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WASHINGTON (Reuters) - The United States grounded Boeing Co’s money-spinning 737 MAX aircraft on Wednesday over safety fears after an Ethiopian Airlines plane crash that killed 157 people, leaving the world’s largest planemaker facing its worst crisis in years.
The U.S. Federal Aviation Administration (FAA) cited new satellite data and evidence from the scene of Sunday’s crash near Addis Ababa for its decision to join Europe, China and other nations in suspending 737 MAX flights.
The crash was the second disaster involving the 737 MAX, the world’s most-sold modern passenger aircraft, in less than five months.
The new information from the wreckage in Ethiopia and newly refined data about the plane’s flight path indicated some similarities between the two disasters “that warrant further investigation of the possibility of a shared cause,” the FAA said in a statement.
The acting administrator of the FAA, Daniel Elwell, said he did not know how long the U.S. grounding of the aircraft would last. A software fix for the 737 Max that Boeing has been working on since a fatal crash last October in Indonesia will take months to complete, Elwell told reporters.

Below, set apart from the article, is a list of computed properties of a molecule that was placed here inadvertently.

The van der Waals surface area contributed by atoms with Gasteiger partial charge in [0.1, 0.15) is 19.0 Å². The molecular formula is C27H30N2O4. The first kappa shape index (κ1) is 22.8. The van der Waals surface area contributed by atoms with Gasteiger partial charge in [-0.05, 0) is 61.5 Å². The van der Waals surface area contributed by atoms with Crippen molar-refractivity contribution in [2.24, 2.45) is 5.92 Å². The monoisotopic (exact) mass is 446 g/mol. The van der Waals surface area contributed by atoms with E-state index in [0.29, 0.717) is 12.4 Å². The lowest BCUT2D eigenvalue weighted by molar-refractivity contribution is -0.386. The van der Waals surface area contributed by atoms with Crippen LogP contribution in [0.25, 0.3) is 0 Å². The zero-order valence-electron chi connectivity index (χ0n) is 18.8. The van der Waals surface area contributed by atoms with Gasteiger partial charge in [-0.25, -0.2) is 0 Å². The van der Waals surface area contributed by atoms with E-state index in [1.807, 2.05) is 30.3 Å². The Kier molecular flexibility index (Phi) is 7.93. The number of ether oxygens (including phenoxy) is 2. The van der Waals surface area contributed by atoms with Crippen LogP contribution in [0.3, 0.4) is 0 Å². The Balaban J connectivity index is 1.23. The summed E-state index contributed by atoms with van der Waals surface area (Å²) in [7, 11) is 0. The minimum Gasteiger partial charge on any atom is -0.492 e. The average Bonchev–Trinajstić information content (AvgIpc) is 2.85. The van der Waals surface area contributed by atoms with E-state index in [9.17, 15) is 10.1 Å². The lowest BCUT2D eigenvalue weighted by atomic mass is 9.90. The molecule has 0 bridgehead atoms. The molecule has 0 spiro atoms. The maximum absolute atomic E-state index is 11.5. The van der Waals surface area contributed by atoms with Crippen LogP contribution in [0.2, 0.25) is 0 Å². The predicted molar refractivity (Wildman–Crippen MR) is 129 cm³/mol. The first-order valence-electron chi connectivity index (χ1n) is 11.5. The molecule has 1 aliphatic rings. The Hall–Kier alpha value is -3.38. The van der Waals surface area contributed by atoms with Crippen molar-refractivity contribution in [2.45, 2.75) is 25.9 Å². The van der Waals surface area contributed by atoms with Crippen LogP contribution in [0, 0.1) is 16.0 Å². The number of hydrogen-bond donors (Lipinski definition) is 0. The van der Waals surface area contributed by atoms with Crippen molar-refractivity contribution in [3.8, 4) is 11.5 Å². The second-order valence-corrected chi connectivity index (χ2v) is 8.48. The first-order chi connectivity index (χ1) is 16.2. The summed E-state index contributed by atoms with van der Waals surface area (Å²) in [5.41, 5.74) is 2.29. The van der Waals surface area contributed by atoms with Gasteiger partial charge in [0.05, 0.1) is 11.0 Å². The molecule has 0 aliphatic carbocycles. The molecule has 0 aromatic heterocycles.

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U.S. will not ground Boeing 737 MAX planes after Ethiopia crash https://t.co/NJrv5bvJEM https://t.co/2uQYOIBpye
Europeans join wave of Boeing suspensions, Trump frets https://t.co/3ILLq4tQ4g https://t.co/3TIzudV5Km
RT @DTradingAcademy: The grounding of Boeing's 737 MAX jetliners continues with American Airlines now joining Southwest in extending flight…
Airlines are extending into August flight cancellations due to the grounding of Boeing’s 737 MAX jetliners, as effo… https://t.co/1QAHUpGR8Z